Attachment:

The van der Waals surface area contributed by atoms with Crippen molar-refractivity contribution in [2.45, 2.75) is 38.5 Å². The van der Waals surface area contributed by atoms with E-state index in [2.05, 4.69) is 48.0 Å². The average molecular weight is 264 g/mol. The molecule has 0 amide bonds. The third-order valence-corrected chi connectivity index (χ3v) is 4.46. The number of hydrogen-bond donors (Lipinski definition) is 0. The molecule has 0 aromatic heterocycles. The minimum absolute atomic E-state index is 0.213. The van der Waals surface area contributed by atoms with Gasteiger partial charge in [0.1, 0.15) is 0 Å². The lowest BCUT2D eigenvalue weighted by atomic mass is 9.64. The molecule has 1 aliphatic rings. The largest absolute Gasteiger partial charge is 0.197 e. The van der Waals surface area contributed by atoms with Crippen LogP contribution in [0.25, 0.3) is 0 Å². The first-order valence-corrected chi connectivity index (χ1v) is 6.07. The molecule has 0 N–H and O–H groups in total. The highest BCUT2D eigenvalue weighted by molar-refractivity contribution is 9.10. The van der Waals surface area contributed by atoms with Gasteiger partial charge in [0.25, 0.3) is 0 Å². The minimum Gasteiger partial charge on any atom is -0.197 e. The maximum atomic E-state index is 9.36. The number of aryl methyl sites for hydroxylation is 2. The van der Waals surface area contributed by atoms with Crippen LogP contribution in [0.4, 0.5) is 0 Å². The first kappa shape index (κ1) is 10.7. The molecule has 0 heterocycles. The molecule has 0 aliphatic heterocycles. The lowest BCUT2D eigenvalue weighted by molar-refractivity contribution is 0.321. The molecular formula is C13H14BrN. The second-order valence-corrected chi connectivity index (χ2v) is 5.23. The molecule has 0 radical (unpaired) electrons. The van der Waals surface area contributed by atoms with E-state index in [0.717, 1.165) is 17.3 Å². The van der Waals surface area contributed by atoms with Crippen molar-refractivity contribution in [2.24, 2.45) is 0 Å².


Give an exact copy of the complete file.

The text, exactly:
The van der Waals surface area contributed by atoms with Crippen molar-refractivity contribution in [2.45, 2.75) is 38.5 Å². The van der Waals surface area contributed by atoms with E-state index in [2.05, 4.69) is 48.0 Å². The average molecular weight is 264 g/mol. The molecule has 0 amide bonds. The third-order valence-corrected chi connectivity index (χ3v) is 4.46. The number of hydrogen-bond donors (Lipinski definition) is 0. The molecule has 0 aromatic heterocycles. The minimum absolute atomic E-state index is 0.213. The van der Waals surface area contributed by atoms with Gasteiger partial charge in [0.1, 0.15) is 0 Å². The lowest BCUT2D eigenvalue weighted by atomic mass is 9.64. The molecule has 1 aliphatic rings. The largest absolute Gasteiger partial charge is 0.197 e. The van der Waals surface area contributed by atoms with Crippen LogP contribution in [0.25, 0.3) is 0 Å². The first-order valence-corrected chi connectivity index (χ1v) is 6.07. The molecule has 0 N–H and O–H groups in total. The highest BCUT2D eigenvalue weighted by molar-refractivity contribution is 9.10. The van der Waals surface area contributed by atoms with Gasteiger partial charge in [0.25, 0.3) is 0 Å². The minimum Gasteiger partial charge on any atom is -0.197 e. The maximum atomic E-state index is 9.36. The number of aryl methyl sites for hydroxylation is 2. The van der Waals surface area contributed by atoms with Crippen LogP contribution in [0.4, 0.5) is 0 Å². The first kappa shape index (κ1) is 10.7. The molecule has 0 heterocycles. The molecule has 0 aliphatic heterocycles. The lowest BCUT2D eigenvalue weighted by molar-refractivity contribution is 0.321. The molecular formula is C13H14BrN. The second-order valence-corrected chi connectivity index (χ2v) is 5.23. The molecule has 0 radical (unpaired) electrons. The van der Waals surface area contributed by atoms with E-state index in [0.717, 1.165) is 17.3 Å². The van der Waals surface area contributed by atoms with Crippen molar-refractivity contribution in [2.24, 2.45) is 0 Å².